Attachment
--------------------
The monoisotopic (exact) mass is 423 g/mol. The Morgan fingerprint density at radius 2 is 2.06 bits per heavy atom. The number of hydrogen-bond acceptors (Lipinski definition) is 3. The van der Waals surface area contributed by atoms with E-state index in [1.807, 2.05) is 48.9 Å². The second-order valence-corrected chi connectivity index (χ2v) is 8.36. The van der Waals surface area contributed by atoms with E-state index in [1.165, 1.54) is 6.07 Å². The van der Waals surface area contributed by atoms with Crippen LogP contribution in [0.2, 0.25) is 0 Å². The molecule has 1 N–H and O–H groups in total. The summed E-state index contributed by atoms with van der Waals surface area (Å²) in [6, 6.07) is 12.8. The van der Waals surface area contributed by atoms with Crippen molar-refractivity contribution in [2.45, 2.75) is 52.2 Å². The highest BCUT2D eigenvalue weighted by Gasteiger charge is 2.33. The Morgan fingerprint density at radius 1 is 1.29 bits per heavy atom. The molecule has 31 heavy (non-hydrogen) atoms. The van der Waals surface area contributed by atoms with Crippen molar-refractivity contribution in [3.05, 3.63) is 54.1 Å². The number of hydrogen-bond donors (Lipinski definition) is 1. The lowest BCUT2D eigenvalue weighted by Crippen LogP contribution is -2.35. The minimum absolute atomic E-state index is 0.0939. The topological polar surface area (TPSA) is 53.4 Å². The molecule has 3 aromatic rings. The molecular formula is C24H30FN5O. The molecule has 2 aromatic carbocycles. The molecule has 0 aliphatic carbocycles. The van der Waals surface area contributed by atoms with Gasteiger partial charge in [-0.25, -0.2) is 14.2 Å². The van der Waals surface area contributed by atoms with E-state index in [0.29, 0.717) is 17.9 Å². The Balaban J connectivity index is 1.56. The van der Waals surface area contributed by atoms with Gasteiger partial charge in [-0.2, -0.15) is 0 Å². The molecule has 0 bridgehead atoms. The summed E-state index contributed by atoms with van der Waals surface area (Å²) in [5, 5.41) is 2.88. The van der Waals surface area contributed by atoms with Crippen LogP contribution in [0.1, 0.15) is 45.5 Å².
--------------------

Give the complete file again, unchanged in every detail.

The monoisotopic (exact) mass is 423 g/mol. The Morgan fingerprint density at radius 2 is 2.06 bits per heavy atom. The number of hydrogen-bond acceptors (Lipinski definition) is 3. The van der Waals surface area contributed by atoms with E-state index in [1.807, 2.05) is 48.9 Å². The second-order valence-corrected chi connectivity index (χ2v) is 8.36. The van der Waals surface area contributed by atoms with E-state index in [1.165, 1.54) is 6.07 Å². The van der Waals surface area contributed by atoms with Crippen LogP contribution in [0.2, 0.25) is 0 Å². The molecule has 1 N–H and O–H groups in total. The summed E-state index contributed by atoms with van der Waals surface area (Å²) in [6, 6.07) is 12.8. The van der Waals surface area contributed by atoms with Crippen molar-refractivity contribution in [2.45, 2.75) is 52.2 Å². The highest BCUT2D eigenvalue weighted by Gasteiger charge is 2.33. The Morgan fingerprint density at radius 1 is 1.29 bits per heavy atom. The molecule has 31 heavy (non-hydrogen) atoms. The van der Waals surface area contributed by atoms with Crippen molar-refractivity contribution in [3.05, 3.63) is 54.1 Å². The number of hydrogen-bond donors (Lipinski definition) is 1. The lowest BCUT2D eigenvalue weighted by Crippen LogP contribution is -2.35. The minimum absolute atomic E-state index is 0.0939. The topological polar surface area (TPSA) is 53.4 Å². The molecule has 3 aromatic rings. The molecular formula is C24H30FN5O. The molecule has 2 aromatic carbocycles. The molecule has 0 aliphatic carbocycles. The van der Waals surface area contributed by atoms with Gasteiger partial charge in [-0.25, -0.2) is 14.2 Å². The van der Waals surface area contributed by atoms with E-state index in [0.29, 0.717) is 17.9 Å². The Balaban J connectivity index is 1.56. The van der Waals surface area contributed by atoms with Gasteiger partial charge in [-0.2, -0.15) is 0 Å². The molecule has 0 bridgehead atoms. The summed E-state index contributed by atoms with van der Waals surface area (Å²) in [5, 5.41) is 2.88. The van der Waals surface area contributed by atoms with Crippen LogP contribution in [0.1, 0.15) is 45.5 Å².